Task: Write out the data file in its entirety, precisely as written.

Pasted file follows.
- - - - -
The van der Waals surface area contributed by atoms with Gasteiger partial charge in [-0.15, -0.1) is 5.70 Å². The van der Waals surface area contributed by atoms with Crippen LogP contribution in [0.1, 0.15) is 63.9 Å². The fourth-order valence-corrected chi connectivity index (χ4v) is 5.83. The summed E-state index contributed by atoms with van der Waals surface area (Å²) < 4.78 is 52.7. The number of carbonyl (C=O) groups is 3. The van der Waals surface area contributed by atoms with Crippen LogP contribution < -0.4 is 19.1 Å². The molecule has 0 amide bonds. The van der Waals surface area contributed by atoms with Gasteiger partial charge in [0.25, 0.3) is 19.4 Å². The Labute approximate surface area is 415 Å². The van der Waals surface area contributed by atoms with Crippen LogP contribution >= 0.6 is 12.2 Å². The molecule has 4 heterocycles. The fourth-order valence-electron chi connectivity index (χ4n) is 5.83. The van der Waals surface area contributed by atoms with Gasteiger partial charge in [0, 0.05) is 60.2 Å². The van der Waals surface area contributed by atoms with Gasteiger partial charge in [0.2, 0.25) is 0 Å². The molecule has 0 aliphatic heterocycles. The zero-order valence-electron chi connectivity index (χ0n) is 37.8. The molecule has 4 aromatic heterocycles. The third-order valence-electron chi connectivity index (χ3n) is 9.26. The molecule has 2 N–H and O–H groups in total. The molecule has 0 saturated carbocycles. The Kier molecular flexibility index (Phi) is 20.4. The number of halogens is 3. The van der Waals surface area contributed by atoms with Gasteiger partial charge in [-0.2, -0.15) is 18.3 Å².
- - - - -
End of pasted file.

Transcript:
The van der Waals surface area contributed by atoms with Gasteiger partial charge in [-0.15, -0.1) is 5.70 Å². The van der Waals surface area contributed by atoms with Crippen LogP contribution in [0.1, 0.15) is 63.9 Å². The fourth-order valence-corrected chi connectivity index (χ4v) is 5.83. The summed E-state index contributed by atoms with van der Waals surface area (Å²) < 4.78 is 52.7. The number of carbonyl (C=O) groups is 3. The van der Waals surface area contributed by atoms with Crippen LogP contribution < -0.4 is 19.1 Å². The molecule has 0 amide bonds. The van der Waals surface area contributed by atoms with Gasteiger partial charge in [0.25, 0.3) is 19.4 Å². The Labute approximate surface area is 415 Å². The van der Waals surface area contributed by atoms with Crippen LogP contribution >= 0.6 is 12.2 Å². The molecule has 4 heterocycles. The fourth-order valence-electron chi connectivity index (χ4n) is 5.83. The van der Waals surface area contributed by atoms with Gasteiger partial charge in [0, 0.05) is 60.2 Å². The van der Waals surface area contributed by atoms with Gasteiger partial charge in [0.2, 0.25) is 0 Å². The molecule has 0 aliphatic heterocycles. The zero-order valence-electron chi connectivity index (χ0n) is 37.8. The molecule has 4 aromatic heterocycles. The third-order valence-electron chi connectivity index (χ3n) is 9.26. The molecule has 2 N–H and O–H groups in total. The molecule has 0 saturated carbocycles. The Kier molecular flexibility index (Phi) is 20.4. The number of halogens is 3. The van der Waals surface area contributed by atoms with Gasteiger partial charge in [-0.2, -0.15) is 18.3 Å².